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enrichment of the farming community. The Reciprocity Treaty gave free access to American markets. As a result, there was over-speculation. Railways were built which could pay no dividends. The close of the Crimean \Var finally brought on in 1857 a commercial crisis of extreme severity. This disaster, following upon the Desjardins canal railway accident, by which about seventy were killed, and the burning of a steamer on the St. Lawrence, with a loss of about 250 lives, marked this year as one to be long and sadly remembered. The commercial recovery, however, was remarkably rapid, giving evidence of the stability of our resources. Trade with the United States reached large proportions. When the American Civil War broke out (April, 1861) prices rose to figures almost fabulous, and so remained throughout the four years of that momentous struggle.

Tariff Control Fully Conceded.—For a time, indeed, the colonial office at the instance of British merchants—showed a desire to keep Canadian tariffs within lines favorable to British trade. In 1859, however, the Canadian finance minister, Mr. Galt—afterwards Sir A. T. Galt in answer to objections to the Canadian Tariff Act of that year, strongly affirmed "the right of the Canadian legislature to adjust the taxation of the people in the way they deem best, even if it should, unfortunately, happen to meet the disapproval of the Imperial ministry." Since that time no attempt has been made to interfere with our tariff legislation. Even in 1879, when a tariff was adopted—conmionly known as the National Policy or N. P. tariff—confessedly based on the principle of protection to native industries, the colonial office declined even to send a protest to Canada. "However mach Her Majesty's government," they said, "may regret the adoptioii of a protective system, they do not feel justified in opposing the wishes of the Canadian people in this matter."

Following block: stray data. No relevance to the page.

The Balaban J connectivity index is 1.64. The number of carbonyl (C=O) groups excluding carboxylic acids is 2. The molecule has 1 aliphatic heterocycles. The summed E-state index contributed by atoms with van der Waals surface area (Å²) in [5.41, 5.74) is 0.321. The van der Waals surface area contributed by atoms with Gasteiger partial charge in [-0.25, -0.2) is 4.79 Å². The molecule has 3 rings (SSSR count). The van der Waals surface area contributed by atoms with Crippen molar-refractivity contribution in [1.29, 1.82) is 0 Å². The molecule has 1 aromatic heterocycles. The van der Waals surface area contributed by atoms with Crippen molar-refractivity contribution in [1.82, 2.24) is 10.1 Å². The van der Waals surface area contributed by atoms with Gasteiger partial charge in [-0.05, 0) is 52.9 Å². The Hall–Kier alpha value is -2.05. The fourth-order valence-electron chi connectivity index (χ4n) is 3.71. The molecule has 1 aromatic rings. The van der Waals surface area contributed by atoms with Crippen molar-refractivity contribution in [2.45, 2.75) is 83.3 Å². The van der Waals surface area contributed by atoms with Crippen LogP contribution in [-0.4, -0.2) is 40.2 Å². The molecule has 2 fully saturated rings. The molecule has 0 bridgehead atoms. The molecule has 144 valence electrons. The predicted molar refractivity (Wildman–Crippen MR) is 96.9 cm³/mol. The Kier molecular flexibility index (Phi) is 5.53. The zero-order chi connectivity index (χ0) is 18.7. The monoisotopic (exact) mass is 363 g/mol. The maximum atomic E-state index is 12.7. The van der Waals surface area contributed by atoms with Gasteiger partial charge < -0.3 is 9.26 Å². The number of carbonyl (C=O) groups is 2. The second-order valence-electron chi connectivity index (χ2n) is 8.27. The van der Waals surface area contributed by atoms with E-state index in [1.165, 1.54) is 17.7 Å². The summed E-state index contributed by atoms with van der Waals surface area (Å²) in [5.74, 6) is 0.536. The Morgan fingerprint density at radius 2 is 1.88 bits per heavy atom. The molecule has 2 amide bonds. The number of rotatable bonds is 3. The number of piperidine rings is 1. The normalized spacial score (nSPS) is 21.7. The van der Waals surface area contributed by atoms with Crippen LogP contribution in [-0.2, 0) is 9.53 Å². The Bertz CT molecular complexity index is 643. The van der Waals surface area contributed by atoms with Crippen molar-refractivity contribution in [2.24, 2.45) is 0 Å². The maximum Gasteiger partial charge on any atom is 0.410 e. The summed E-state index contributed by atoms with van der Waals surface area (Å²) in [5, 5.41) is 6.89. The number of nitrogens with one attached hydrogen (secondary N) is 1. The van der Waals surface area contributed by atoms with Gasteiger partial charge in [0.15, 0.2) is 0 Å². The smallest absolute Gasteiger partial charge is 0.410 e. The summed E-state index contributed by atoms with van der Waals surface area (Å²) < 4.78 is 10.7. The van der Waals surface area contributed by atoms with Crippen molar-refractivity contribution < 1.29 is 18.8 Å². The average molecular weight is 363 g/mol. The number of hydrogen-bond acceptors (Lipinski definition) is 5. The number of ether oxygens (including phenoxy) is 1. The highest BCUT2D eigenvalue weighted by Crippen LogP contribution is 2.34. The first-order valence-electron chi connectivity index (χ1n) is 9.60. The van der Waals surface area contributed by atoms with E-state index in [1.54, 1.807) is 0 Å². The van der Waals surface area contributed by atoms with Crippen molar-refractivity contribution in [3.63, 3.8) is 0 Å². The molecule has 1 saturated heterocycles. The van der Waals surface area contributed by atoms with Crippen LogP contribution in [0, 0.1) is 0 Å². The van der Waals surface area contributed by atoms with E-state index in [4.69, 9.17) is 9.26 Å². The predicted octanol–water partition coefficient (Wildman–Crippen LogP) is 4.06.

The Victorian Age. —In all the provinces there was a common desire to profit by those remarkable developments in the use of

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